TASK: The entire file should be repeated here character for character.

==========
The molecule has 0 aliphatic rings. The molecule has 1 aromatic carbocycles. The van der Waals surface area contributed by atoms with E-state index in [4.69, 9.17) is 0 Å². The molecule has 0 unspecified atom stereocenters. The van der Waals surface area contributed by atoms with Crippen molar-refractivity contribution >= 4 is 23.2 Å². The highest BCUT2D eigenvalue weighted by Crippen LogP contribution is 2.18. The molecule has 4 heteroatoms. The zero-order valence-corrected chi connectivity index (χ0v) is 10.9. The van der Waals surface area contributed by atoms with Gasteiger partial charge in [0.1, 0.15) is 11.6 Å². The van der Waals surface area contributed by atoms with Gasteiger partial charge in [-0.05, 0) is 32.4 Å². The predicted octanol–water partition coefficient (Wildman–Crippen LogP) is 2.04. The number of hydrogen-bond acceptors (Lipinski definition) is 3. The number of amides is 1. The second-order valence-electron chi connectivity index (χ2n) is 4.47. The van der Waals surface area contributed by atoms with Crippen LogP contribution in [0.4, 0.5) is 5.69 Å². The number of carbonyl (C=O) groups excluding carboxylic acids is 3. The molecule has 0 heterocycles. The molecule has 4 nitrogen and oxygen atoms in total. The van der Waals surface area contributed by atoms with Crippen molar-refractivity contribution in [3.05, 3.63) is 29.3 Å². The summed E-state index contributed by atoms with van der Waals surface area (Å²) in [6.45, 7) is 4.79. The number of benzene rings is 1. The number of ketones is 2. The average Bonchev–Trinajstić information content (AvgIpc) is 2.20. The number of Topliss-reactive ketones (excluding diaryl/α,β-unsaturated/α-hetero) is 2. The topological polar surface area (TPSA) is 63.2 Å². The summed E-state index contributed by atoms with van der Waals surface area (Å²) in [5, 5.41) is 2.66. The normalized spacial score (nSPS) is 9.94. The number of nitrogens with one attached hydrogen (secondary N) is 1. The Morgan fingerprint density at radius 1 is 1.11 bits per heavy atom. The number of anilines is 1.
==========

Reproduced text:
The molecule has 0 aliphatic rings. The molecule has 1 aromatic carbocycles. The van der Waals surface area contributed by atoms with E-state index in [4.69, 9.17) is 0 Å². The molecule has 0 unspecified atom stereocenters. The van der Waals surface area contributed by atoms with Crippen molar-refractivity contribution >= 4 is 23.2 Å². The highest BCUT2D eigenvalue weighted by Crippen LogP contribution is 2.18. The molecule has 4 heteroatoms. The zero-order valence-corrected chi connectivity index (χ0v) is 10.9. The van der Waals surface area contributed by atoms with Gasteiger partial charge in [0.1, 0.15) is 11.6 Å². The van der Waals surface area contributed by atoms with Gasteiger partial charge in [-0.05, 0) is 32.4 Å². The predicted octanol–water partition coefficient (Wildman–Crippen LogP) is 2.04. The number of hydrogen-bond acceptors (Lipinski definition) is 3. The number of amides is 1. The second-order valence-electron chi connectivity index (χ2n) is 4.47. The van der Waals surface area contributed by atoms with Crippen LogP contribution in [0.4, 0.5) is 5.69 Å². The number of carbonyl (C=O) groups excluding carboxylic acids is 3. The molecule has 0 heterocycles. The molecule has 4 nitrogen and oxygen atoms in total. The van der Waals surface area contributed by atoms with Crippen molar-refractivity contribution in [3.05, 3.63) is 29.3 Å². The summed E-state index contributed by atoms with van der Waals surface area (Å²) in [6.45, 7) is 4.79. The number of benzene rings is 1. The number of ketones is 2. The average Bonchev–Trinajstić information content (AvgIpc) is 2.20. The number of Topliss-reactive ketones (excluding diaryl/α,β-unsaturated/α-hetero) is 2. The topological polar surface area (TPSA) is 63.2 Å². The summed E-state index contributed by atoms with van der Waals surface area (Å²) in [5, 5.41) is 2.66. The normalized spacial score (nSPS) is 9.94. The number of nitrogens with one attached hydrogen (secondary N) is 1. The Morgan fingerprint density at radius 1 is 1.11 bits per heavy atom. The number of anilines is 1.